I have discovered something important about the state of the world today.
We read constantly in the news about kids and even young adults who whine, complain, are self-centered and have no compassion or caring toward others.
I’ve figured out why this has happened.
It all comes down to board games.
Kids have not been properly taught to play board games.
I love board games and card games and grew up with them being a central part of family entertainment.
I learned how to play fairly, how to pay attention to what’s going on, how to understand rules of play, how to be a graceful loser AND winner, how not to sulk when things don’t go my way, how not to gloat when they do, and how to wait my turn.
In short, through playing games I learned that the world doesn’t revolve around me and my personal whims.
I learned that someone has to go first and it won’t always be me.
I learned that someone has to win and it won’t always be me.
From playing Clue I learned to think well before I speak.
From playing Monopoly, I learned that, well, I really don’t like Monopoly – but it’s important to manage your money well.
From playing Twister I learned the importance of flexibility.
From playing Go Fish I learned that a goal and a strategy is important to follow.
From playing Old Maid I learned that someone must end up with the Old Maid – and it doesn’t mean you’re a bad person if you do!
From Battleship I learned not to gloat when someone else’s ship sinks.
From Checkers and Chess I learned to value each and every piece of life because none are insignificant.
And from every game, I learned over and over again that it doesn’t matter if another player cheats – that doesn’t make it okay for me to cheat also.
Also from every game played, I learned how to lose. I learned that whining and throwing a fit when things don’t go my way gets me nowhere. I learned it is better to learn from the loss and try to do better next time.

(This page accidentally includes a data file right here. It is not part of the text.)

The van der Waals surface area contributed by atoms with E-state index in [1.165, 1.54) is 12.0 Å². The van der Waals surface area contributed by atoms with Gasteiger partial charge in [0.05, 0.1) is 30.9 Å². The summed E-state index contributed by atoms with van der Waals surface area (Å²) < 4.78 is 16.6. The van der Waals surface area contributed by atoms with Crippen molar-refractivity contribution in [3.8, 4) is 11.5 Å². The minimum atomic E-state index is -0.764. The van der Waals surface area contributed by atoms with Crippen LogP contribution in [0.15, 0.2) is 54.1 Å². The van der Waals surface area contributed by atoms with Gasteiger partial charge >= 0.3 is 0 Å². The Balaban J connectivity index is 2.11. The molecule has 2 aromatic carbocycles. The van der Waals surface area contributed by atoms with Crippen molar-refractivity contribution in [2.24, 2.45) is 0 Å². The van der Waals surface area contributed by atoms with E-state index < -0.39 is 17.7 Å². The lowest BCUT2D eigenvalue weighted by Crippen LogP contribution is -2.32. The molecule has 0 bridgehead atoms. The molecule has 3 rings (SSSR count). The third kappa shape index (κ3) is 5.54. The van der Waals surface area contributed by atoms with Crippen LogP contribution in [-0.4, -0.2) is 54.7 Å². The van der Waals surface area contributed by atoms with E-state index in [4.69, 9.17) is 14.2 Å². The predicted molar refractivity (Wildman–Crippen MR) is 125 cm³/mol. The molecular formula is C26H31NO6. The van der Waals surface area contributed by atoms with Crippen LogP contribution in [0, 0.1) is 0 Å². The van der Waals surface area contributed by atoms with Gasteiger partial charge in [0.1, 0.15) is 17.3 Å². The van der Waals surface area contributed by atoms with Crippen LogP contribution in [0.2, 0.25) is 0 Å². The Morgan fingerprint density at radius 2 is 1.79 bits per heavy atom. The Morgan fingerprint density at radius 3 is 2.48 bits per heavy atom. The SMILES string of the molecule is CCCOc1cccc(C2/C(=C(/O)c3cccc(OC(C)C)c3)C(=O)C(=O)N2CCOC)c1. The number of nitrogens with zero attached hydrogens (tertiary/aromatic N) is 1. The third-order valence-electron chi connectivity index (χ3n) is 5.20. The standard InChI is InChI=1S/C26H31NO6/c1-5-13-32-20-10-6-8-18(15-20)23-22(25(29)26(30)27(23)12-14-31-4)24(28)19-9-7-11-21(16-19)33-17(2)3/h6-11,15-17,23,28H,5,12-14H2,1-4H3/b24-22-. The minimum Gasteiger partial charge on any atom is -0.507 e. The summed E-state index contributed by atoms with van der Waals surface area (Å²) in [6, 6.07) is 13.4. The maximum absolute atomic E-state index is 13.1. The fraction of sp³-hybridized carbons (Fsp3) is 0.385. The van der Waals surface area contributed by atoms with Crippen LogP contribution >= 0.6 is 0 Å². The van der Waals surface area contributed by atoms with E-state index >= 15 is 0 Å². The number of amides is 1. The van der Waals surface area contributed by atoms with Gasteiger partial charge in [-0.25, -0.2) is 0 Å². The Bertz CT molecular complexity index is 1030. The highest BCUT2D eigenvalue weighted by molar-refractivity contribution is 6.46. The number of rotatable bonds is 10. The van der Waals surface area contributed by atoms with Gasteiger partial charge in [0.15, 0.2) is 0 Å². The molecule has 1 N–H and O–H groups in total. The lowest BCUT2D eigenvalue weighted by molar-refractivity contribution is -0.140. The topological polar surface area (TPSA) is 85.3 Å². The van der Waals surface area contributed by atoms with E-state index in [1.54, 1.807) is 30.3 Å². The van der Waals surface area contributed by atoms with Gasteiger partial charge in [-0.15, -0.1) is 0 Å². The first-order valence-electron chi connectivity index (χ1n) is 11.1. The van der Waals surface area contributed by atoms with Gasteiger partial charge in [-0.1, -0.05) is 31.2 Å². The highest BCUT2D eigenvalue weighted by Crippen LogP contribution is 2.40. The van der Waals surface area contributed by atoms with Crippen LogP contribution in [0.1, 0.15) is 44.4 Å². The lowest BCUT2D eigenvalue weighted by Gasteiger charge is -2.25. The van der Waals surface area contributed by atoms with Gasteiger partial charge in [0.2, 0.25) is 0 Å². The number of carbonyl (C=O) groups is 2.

Today, most kids play video games against a computer instead of a board game or card game against a sibling or friend. When they are losing, they can simply hit restart. If they get to a part that is too hard, they go online and ind cheat codes so they can skip the hard parts.
When I played games with my brother, we didn’t play “do overs.”
You played with the cards or game pieces you were dealt and you made the best of it.
When you played a game, you paid attention to it. My kids are wont to go do something else while waiting for their turn (like read a book or turn on the TV), but I won’t allow it. I tell them it is important to pay atttention to what the others are doing instead of only focusing on themselves and their turn.
In life, you can’t change the rules to suit you, or ignore something important and expect things to go your way – and I learned that from playing board games.
I think it’s time that parents turned off the television and the video games, grabbed some board games and played more with their children.
Life lessons will be learned and taught during the playing!